James Madison Papers

To James Madison from Joseph Barnes, 10 December 1802 (Abstract)

§ From Joseph Barnes

10 December 1802, Leghorn. Reports that he received JM’s 12 Apr. letter [not found] and commission on his return from a tour of Trieste and northern Italy. The commission is for the island of Sicily rather than for the Kingdom of the Two Sicilies. Hopes that Naples will be added, since if he is to gather intelligence, guard American interests, and obtain advantages for U.S. commerce, he should reside at Naples with the court. Believes it is through the neglect of JM’s chief clerk that he has received neither instructions nor the laws of the U.S. Has no doubt JM will order them forwarded immediately. Stresses forcibly the “impropriety, indeed, injury” done to U.S. consuls by vesting the naval agency in others. Consuls, having no salaries, ought to have every advantage government can give them. Is satisfied JM will spare no effort to correct this. Americans are the only consuls in the Mediterranean lacking a naval agency, which undermines their standing with local governments. Will leave for Naples within two weeks to present his commission, proceed to Marseilles and Genoa on personal business, then go to Sicily. Adds in a postscript that he lived in Philadelphia before leaving the U.S. in 1793. Has since lived in London, Germany, and Italy. “I have had a great deal to do in furnishing Supplies from Sicily for the British Government at Malt⟨a⟩ and being on the best terms with the present Governor Ball, of Malta, ‘much is in my power.’” Offers to negotiate commercial regulations with Naples. Contracts with the British in Naples have acquainted him with “Some of the principal & most influential characters about the Court.” Will try, as far as his circumscribed situation in Sicily will permit, to promote U.S. interests. “Permit me to add, were I vested with the Agency of the Navy in the Island of Sicily,… I could Supply any number of our Ships of War … on as good & perhaps better terms than those not having had equal advantages; and, that too, without drawing on the credit established by the U. S. in London, or other place, ’till the supplies were made.” Will execute his bond and send it from Naples. Asks JM to send another copy “lest any accident may happen” to the first. A new war is much talked of, but he believes there is no foundation for the reports. The French virtually rule all Italy except the Neapolitan states, which are under British influence. The British have “about 6000 men” in Egypt and the same number at Malta. “The Maltese are violently in favor of the British having become rich under their Govt. and a free Flag ’tis Supposed here that the English will not leave Malta.” Has been informed a U.S. marine hospital will be established at Syracuse. Hopes to be allowed “all the a⟨d⟩vantages attending my Consulate in Sicily; not So much for the emolument as for the consequence.” Believes he can “at least do equally, & ought to do better” than the present agents, who “reside in Leghorn which must occasion double the expences.” Is financially comfortable from British contracts, so “my country’s consequence & my own are the prevalent objects—not pecuniary interest.”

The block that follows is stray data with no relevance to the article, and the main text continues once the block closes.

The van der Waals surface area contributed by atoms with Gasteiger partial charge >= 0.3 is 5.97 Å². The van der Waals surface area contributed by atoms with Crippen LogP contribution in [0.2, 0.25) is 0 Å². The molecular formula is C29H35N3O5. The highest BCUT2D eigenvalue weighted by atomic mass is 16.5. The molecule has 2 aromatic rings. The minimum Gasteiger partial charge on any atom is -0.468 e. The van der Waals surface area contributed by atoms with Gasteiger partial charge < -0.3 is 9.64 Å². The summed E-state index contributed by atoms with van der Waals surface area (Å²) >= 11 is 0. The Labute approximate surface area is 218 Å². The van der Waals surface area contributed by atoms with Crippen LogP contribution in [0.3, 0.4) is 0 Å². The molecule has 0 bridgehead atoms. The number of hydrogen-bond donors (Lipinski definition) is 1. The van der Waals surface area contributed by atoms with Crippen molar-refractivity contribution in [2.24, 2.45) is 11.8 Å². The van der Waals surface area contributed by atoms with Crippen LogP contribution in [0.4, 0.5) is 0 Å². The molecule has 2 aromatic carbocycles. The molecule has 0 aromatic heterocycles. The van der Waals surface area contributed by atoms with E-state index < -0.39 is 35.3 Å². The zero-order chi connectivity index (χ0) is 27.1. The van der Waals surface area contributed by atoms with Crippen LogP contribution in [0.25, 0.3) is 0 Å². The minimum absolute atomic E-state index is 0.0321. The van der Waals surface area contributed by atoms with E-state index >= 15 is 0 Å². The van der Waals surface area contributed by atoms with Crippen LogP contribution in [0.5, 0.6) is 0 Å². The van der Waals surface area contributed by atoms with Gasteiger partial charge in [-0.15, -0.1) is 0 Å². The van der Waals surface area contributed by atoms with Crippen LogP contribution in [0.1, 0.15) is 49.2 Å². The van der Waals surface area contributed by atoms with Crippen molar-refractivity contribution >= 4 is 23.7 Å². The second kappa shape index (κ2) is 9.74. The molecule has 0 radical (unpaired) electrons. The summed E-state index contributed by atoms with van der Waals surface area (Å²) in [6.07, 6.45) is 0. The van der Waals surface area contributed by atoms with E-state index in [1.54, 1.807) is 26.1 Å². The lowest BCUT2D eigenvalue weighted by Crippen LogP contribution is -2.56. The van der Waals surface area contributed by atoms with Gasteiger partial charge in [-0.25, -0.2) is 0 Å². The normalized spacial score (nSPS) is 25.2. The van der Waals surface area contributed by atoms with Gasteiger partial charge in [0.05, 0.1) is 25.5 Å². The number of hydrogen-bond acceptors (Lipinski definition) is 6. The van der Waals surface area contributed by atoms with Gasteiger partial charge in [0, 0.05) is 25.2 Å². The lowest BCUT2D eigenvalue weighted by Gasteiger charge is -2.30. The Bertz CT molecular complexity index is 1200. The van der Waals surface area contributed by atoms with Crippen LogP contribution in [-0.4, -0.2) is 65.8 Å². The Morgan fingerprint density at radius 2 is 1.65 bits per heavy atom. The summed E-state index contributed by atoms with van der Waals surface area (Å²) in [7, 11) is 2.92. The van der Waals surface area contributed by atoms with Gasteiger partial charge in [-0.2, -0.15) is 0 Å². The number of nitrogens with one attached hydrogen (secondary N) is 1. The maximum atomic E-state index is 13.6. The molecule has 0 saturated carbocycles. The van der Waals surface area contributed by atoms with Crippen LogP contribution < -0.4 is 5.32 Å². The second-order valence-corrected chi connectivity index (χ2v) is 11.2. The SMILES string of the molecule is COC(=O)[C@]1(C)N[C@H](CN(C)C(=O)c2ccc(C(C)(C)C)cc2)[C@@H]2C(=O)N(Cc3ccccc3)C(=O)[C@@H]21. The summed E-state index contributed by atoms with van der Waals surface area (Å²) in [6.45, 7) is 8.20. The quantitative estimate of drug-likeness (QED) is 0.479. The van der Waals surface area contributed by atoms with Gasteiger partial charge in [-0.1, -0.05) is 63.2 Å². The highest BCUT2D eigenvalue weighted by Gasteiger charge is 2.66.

Index Entries